Ten years ago we signed the Pacific Lamprey Conservation Agreement committing to work collaboratively to conserve and restore Pacific Lamprey for their ecological, and cultural importance to Native American tribes across their historical range. Every five years the Pacific Lamprey Conservation Initiative (PLCI) revisits the Conservation Agreement, and in 2022 we invite you to recommit or join this collaborative effort as a signatory.
Since 2004, when a petition to protect Pacific Lamprey under the Endangered Species Act was found unwarranted, a call to action was made by our tribal partners to recognize the decline of the species. PLCI, initiated at Lamprey Summit II in 2008 by the U.S. Fish and Wildlife Service (USFWS), has embodied this effort as a consortium of tribal, federal, state and local partners collaborating with the shared mission to address the decline of Pacific Lamprey. This collaboration was solidified at Lamprey Summit III (2012) when the first iteration of the Conservation Agreement was signed by 33 signatories and 12 supporters.
Under the Conservation Agreement, PLCI partners have identified and addressed critical uncertainties and threats to Pacific Lamprey through the establishment of 18 Regional Management Units (RMUs), their corresponding Regional Implementation Plans, and numerous on-the-ground restoration, research, and outreach projects. Many of these projects have been funded through dedicated funding sources that PLCI has secured from pivotal partners – the Bonneville Power Administration and the National Fish Habitat Partnership. In 2016, PLCI became the 20th nationally recognized fish habitat partnership, acknowledging this important species, our critical work, and mission. This awareness has also spread around the world as our annual Lamprey Information Exchange continues to grow and bring partners together in lamprey conservation and restoration. The result is a partner network that exceeds 200 organizations and reaches more than 1,500 individuals!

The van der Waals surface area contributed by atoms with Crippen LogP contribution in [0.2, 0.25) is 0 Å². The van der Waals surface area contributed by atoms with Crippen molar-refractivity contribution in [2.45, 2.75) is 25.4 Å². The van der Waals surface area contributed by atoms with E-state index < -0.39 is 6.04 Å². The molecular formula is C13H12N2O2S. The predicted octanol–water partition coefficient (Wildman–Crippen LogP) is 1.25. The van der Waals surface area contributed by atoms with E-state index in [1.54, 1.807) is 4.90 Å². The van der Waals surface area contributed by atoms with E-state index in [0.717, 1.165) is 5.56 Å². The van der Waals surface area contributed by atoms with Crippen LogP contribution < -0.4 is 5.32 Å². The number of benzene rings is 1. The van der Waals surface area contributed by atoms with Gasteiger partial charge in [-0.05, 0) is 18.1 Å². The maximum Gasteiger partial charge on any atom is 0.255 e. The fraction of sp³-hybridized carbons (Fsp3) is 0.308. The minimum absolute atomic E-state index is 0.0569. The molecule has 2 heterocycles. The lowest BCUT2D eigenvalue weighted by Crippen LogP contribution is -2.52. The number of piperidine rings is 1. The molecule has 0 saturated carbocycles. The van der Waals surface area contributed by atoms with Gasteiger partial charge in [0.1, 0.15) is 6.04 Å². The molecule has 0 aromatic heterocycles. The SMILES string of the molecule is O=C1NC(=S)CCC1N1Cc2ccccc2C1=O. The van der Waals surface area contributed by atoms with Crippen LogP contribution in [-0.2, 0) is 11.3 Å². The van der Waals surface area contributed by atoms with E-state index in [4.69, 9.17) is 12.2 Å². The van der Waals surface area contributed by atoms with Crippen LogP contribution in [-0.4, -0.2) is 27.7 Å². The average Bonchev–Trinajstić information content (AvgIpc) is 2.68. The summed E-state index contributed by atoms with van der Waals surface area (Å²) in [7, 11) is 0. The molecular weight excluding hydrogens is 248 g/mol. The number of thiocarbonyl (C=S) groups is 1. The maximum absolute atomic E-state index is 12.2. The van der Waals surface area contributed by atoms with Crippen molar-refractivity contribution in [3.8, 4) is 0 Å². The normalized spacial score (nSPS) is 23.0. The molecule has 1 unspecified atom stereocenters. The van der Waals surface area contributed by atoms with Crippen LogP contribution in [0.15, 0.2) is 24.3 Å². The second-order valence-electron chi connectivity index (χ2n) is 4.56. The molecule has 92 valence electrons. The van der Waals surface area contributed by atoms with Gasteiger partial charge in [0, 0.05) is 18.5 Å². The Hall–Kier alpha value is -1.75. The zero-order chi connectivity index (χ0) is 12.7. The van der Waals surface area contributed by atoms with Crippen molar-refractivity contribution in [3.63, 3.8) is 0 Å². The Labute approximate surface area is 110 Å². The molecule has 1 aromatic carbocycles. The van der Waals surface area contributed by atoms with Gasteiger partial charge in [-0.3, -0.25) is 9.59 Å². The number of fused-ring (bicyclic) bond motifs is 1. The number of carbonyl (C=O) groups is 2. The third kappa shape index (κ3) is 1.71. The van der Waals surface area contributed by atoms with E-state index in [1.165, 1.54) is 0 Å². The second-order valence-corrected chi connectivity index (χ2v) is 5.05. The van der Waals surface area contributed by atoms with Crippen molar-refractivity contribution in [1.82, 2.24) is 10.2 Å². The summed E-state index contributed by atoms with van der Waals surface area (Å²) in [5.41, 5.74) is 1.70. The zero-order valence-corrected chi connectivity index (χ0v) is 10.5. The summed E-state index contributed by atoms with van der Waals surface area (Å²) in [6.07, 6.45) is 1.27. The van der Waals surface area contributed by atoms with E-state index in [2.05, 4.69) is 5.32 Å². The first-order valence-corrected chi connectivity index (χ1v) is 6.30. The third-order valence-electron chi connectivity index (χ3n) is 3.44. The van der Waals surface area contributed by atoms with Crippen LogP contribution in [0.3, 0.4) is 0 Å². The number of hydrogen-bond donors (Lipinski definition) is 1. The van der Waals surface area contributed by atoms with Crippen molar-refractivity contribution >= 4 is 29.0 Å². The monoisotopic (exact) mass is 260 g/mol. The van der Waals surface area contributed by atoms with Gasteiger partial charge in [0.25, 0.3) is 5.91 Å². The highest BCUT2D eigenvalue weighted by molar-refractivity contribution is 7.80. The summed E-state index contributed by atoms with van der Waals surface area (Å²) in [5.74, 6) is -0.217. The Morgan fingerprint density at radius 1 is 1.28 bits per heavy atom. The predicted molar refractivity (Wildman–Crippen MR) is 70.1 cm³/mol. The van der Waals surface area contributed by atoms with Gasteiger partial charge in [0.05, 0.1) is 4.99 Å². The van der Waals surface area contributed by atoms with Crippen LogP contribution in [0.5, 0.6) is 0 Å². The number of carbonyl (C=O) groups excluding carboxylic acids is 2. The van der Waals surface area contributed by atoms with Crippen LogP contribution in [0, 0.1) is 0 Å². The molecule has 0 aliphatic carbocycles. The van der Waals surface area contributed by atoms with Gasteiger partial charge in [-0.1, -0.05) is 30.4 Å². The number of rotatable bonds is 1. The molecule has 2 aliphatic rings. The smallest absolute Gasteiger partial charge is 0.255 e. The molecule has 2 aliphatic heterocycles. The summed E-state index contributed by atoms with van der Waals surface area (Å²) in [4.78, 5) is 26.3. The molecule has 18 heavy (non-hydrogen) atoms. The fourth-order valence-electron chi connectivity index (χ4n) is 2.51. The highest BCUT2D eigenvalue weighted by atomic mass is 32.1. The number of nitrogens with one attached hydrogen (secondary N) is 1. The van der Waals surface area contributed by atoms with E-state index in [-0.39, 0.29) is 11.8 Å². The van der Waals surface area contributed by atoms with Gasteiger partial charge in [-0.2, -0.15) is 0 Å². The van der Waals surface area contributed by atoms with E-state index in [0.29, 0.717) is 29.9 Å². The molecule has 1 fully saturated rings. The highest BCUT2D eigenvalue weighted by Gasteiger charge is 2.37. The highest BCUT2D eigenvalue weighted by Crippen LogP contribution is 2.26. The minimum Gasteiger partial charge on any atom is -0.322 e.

The 2022 update to the Conservation Agreement reflects a comprehensive review by PLCI’s Conservation Team that reflects the current status and progress made in support of lamprey. In preparation for Lamprey Summit V in December 2022, current parties to the Conservation Agreement are asked to recommit to the revised Agreement, and we are also recruiting new signatories. PLCI has come a long way since its beginnings in 2008. Robyn Thorson, Regional Director of the U.S. Fish and Wildlife Service’s Interior Regions 9 and 12, captures the historical importance of this moment in lamprey conservation and restoration: “The Service is proud to continue this strong partnership to conserve Pacific Lamprey. As a cultural and ecologically important species for which the Service has tribal trust responsibility, Pacific Lamprey restoration is a priority for the Service. We are grateful for the progress PLCI partners have made over the last ten years. And more importantly we are excited to build on our collective accomplishments with our partners over the next decade to conserve and restore Pacific Lamprey”.
Please feel free to contact myself and/or Conservation Team Co-Chairs Kelly Coates (Tribal Co-Chair) or Benjamin Clemens (State/Federal Co-Chair) if you have any questions or would like to discuss this further.
Alicia Marrs, PLCI Coordinator
©2022 Pacific Lamprey Conservation Initiative